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How Many Financial Control Board Members Does It Take To Turn on a Light Bulb in Puerto Rico?

Failures of the power grid are common in Puerto Rico, but the blackout on June 12 left 350,000 homes and businesses in the San Juan area in the dark, according to the New York Times on June 23. The semi-privatized electric utility is usually not very quick with repairs, but always ready with excuses of too much rain, wind, heat (and one time they even blamed cats).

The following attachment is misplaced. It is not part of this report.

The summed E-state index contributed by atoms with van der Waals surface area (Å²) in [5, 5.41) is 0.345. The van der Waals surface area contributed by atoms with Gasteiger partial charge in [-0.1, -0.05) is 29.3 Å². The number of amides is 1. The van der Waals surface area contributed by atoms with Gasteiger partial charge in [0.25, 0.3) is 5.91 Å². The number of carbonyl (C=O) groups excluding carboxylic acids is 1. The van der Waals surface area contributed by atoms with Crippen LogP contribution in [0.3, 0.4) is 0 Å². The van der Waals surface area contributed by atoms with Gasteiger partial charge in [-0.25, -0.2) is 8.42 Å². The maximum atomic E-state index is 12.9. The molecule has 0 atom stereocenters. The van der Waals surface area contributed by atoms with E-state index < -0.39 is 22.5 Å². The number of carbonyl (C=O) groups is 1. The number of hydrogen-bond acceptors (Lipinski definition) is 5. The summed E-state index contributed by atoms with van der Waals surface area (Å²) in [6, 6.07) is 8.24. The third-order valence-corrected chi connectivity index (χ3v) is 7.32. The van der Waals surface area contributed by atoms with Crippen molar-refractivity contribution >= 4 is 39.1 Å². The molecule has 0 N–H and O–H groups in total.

Over the years the public utility, the Puerto Rico Electric Power Authority (PREPA) has been used as a dumping ground for bad debt, but in 2017 the island of Puerto Rico was declared bankrupt and the non-elected “Financial Control Board” was put in charge of all financial issues. (Wall Street bankers viewed public debt from Puerto Rico as the most lucrative debt, because there were no federal, state, or local taxes, and they wined and dined local leaders to agree to ever increasing debt levels.) Driven by their monetarist instincts, the Control Board wanted to fully privatize the public electric utility, but the utility’s debt created legal complications. Instead, the Control Board put the utility under the control of what some locals call a three-headed monster.

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